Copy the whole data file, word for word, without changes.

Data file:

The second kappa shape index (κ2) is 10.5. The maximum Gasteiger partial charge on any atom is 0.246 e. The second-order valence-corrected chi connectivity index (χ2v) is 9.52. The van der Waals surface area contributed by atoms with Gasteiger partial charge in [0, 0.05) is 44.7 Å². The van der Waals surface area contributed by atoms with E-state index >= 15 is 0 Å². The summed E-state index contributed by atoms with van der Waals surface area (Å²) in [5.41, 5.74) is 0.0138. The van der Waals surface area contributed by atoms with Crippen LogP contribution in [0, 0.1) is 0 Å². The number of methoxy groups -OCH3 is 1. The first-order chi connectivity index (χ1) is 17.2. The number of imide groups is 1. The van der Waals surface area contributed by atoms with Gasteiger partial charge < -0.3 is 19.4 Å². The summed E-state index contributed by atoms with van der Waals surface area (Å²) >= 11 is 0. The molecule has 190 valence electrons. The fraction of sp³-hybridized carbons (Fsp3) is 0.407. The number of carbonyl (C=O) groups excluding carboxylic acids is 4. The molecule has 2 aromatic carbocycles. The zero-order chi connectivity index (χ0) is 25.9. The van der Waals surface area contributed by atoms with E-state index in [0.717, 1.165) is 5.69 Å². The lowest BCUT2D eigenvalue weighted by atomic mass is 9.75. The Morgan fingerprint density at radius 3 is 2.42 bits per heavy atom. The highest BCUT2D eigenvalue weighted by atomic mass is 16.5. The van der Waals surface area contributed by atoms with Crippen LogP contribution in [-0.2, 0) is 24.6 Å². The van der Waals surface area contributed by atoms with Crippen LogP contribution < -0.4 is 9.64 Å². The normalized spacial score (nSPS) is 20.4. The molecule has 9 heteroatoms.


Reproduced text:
The second kappa shape index (κ2) is 10.5. The maximum Gasteiger partial charge on any atom is 0.246 e. The second-order valence-corrected chi connectivity index (χ2v) is 9.52. The van der Waals surface area contributed by atoms with Gasteiger partial charge in [0, 0.05) is 44.7 Å². The van der Waals surface area contributed by atoms with E-state index >= 15 is 0 Å². The summed E-state index contributed by atoms with van der Waals surface area (Å²) in [5.41, 5.74) is 0.0138. The van der Waals surface area contributed by atoms with Crippen LogP contribution in [0, 0.1) is 0 Å². The number of methoxy groups -OCH3 is 1. The first-order chi connectivity index (χ1) is 17.2. The number of imide groups is 1. The van der Waals surface area contributed by atoms with Gasteiger partial charge < -0.3 is 19.4 Å². The summed E-state index contributed by atoms with van der Waals surface area (Å²) >= 11 is 0. The molecule has 190 valence electrons. The fraction of sp³-hybridized carbons (Fsp3) is 0.407. The number of carbonyl (C=O) groups excluding carboxylic acids is 4. The molecule has 2 aromatic carbocycles. The zero-order chi connectivity index (χ0) is 25.9. The van der Waals surface area contributed by atoms with E-state index in [0.717, 1.165) is 5.69 Å². The lowest BCUT2D eigenvalue weighted by atomic mass is 9.75. The Morgan fingerprint density at radius 3 is 2.42 bits per heavy atom. The highest BCUT2D eigenvalue weighted by atomic mass is 16.5. The van der Waals surface area contributed by atoms with Crippen LogP contribution in [-0.2, 0) is 24.6 Å². The van der Waals surface area contributed by atoms with Crippen LogP contribution < -0.4 is 9.64 Å². The normalized spacial score (nSPS) is 20.4. The molecule has 9 heteroatoms.